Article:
Key Ably features and capabilities 

  • Ably is underpinned by a globally-distributed network of datacenters and edge acceleration points of presence. 

  • Client SDKs for every major programming language and development platform. 

  • Pub/sub APIs with rich features, such as message delta compression, multi-protocol support (WebSockets, MQTT, Server-Sent Events), automatic reconnections with continuity, presence, and message history. 

  • Guaranteed message ordering and delivery. 

  • Global fault tolerance and a 99.999% uptime SLA.

  • < 65ms round-trip latency for 99th percentile.

  • Elastic scalability to handle millions of concurrent clients.

Here are some more resources for further reading:

Sign up for a free account and see what Ably can do for you.

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Rails ActionCable

Rails ActionCable adds realtime, WebSocket-based capabilities to Rails applications. ActionCable provides a client-side JavaScript framework and a server-side Ruby framework. Additionally, ActionCable supports the pub/sub pattern, which is most often powered by Redis Pub/Sub (although you can use other options like PostgreSQL).  

Rails ActionCable pros

  • Allows you to mount the WebSocket endpoint directly inside your app, which simplifies deployment significantly and allows sharing of cookies.

  • The ActionCable client-side library is responsible for maintaining a connection and reattaching all subscriptions to Channels. If, for example, your connection is abruptly terminated, the ActionCable client-side library will automatically reestablish a connection and subscribe to all previous subscriptions.

  • ActionCable is bi-directional so browser clients can receive data broadcasted using the received method, but also send data to public methods using the client-side perform function.

Rails ActionCable cons

  • There is no acknowledgment of success or failure (ACK / NACK) for the publishing of messages from a client to the server. This can lead to some messages never being delivered (at-most-once semantics), and negatively impact the user experience. Additionally, message ordering is not guaranteed (no serial number/timestamp is attached to messages). 

  • If you need to support devices or environments where WebSockets are blocked (e.g., corporate networks with proxy servers), the ActionCable is not a suitable option, as it doesn’t provide any fallback transports. 

  • Platform interoperability is one of ActionCable’s weaker points. That’s because ActionCable is very much a Javascript and Ruby technology. There are no official client libraries for other platforms such as iOS, Android, Go, Python. 

Learn more about the pros and cons of using Rails ActionCable

SignalR is a technology that enables you to add realtime web functionality to apps, primarily over WebSockets. SignalR comes in several different flavors:

  • ASP .NET SignalR - a library for ASP. NET developers. Note that this version is largely outdated (only critical bugs are being fixed, but no new features are being added).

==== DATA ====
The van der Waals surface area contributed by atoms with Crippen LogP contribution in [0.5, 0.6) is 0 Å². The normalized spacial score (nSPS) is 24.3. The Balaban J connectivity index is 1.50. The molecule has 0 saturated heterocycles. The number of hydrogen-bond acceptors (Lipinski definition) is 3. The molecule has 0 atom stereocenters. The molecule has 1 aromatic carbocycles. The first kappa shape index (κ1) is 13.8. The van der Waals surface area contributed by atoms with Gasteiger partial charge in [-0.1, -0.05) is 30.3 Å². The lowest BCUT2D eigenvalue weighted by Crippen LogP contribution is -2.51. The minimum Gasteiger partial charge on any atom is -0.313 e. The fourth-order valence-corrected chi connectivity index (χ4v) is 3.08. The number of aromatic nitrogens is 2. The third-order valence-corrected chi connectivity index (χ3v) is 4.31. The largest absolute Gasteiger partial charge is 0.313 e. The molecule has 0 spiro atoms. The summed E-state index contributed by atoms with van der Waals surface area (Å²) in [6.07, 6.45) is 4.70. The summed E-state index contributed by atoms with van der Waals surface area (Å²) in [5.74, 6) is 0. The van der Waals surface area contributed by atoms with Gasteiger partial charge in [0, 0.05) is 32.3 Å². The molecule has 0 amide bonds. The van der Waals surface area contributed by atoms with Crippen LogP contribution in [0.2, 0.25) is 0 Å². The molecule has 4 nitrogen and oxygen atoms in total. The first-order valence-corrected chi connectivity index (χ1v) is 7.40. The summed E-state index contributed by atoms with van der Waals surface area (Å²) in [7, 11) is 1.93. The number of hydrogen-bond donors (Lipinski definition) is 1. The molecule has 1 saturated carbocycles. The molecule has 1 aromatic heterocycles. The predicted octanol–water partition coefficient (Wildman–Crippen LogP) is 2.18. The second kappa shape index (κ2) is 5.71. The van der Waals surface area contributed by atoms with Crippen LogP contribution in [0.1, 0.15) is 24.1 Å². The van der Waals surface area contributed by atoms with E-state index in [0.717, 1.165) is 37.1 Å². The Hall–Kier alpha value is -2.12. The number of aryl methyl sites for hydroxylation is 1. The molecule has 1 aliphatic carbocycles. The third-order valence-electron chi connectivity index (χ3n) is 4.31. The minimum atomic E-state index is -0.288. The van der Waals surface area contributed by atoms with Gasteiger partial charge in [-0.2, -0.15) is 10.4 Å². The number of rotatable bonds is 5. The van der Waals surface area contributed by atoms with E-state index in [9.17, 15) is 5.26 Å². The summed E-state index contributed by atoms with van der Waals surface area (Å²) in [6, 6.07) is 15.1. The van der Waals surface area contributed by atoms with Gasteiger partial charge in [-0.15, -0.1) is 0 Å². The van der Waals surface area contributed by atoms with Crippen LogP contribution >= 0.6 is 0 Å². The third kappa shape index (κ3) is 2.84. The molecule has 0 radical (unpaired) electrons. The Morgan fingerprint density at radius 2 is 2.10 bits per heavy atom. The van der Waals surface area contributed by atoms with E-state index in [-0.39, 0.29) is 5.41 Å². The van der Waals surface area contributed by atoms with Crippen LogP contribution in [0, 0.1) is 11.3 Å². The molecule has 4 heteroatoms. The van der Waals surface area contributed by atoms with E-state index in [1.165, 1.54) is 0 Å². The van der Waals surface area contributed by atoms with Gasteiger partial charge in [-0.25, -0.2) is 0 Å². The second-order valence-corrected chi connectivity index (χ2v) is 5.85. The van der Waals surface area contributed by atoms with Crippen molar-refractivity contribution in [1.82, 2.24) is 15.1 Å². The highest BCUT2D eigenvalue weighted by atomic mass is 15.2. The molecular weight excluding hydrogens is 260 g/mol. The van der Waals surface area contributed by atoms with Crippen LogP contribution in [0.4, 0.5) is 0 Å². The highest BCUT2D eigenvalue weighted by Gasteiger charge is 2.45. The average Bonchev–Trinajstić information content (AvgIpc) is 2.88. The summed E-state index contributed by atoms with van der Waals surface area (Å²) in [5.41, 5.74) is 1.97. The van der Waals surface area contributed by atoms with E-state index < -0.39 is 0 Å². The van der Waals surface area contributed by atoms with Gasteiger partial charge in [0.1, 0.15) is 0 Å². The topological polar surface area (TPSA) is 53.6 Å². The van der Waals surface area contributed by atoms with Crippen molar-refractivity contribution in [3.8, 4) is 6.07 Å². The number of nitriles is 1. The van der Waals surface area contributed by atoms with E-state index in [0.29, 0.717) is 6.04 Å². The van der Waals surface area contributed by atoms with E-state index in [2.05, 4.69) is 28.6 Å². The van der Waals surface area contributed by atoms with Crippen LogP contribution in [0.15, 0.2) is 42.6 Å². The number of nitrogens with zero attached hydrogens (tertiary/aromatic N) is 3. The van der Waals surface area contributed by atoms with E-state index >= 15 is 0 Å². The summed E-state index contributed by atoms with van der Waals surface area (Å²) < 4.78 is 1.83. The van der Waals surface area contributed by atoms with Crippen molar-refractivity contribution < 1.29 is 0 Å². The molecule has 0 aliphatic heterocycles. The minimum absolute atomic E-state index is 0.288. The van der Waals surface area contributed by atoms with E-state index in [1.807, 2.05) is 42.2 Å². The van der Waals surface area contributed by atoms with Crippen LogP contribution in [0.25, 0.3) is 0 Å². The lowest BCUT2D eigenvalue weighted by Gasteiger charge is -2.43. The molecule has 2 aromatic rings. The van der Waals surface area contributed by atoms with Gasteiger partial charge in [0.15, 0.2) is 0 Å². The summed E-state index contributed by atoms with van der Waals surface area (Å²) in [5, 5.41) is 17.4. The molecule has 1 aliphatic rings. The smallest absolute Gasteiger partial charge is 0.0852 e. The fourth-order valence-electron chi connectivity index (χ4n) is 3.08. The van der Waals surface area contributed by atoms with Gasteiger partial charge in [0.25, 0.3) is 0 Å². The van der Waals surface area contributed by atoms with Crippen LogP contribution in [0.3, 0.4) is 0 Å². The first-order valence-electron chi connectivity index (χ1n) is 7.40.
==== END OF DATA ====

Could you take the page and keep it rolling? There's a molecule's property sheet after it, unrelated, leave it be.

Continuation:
• ASP .NET Core SignalR - an open-source SignalR library; unlike ASP. NET SignalR, this version is actively maintained. 

  • Azure SignalR Service -  the fully managed cloud version.

SignalR pros

  • SignalR uses WebSockets wherever possible, but it also supports two fallback transports: Server-Sent Events, and HTTP long polling, for environments where the WebSocket transport is blocked/unsupported.  

  • Multiple backplane options to choose from when scaling out: Redis, SQL Server, or Azure Service Bus (note that there’s no need for a backplane when using the fully managed version, Azure SignalR Service). 

  • Part of the ASP.NET Framework, which makes it easy to use SignalR in combination with other ASP.NET features like authentication, authorization, and dependency injection. 

SignalR cons

  • SignalR offers rather weak messaging QoS; ordering and delivery are not guaranteed. You’d have to come up with your own mechanism to ensure robust messaging (e.g., adding sequencing information to messages themselves). 

  • SignalR offers a limited number of client SDKs: C#, Java, Python, and JavaScript. Platforms and languages like iOS, Android, Go, Ruby or PHP are not supported. 

  • SignalR is designed to be a single-region service, which can negatively impact its performance, reliability, and availability.

See how Socket.IO compares to SignalR

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A brief conclusion

We hope you’ve found this article useful as a starting point for discovering Socket.IO alternatives.  We encourage you to conduct an in-depth analysis and evaluation to see which one of the solutions we’ve covered is the best choice for your specific use-case.

If you’re looking for a scalable, feature-rich WebSocket service to build live experiences for end-users, and you don’t want to worry about managing complex infrastructure, we invite you to give Ably a go. 

Sign up for a free Ably account and get the ball rolling in minutes with our quickstart guide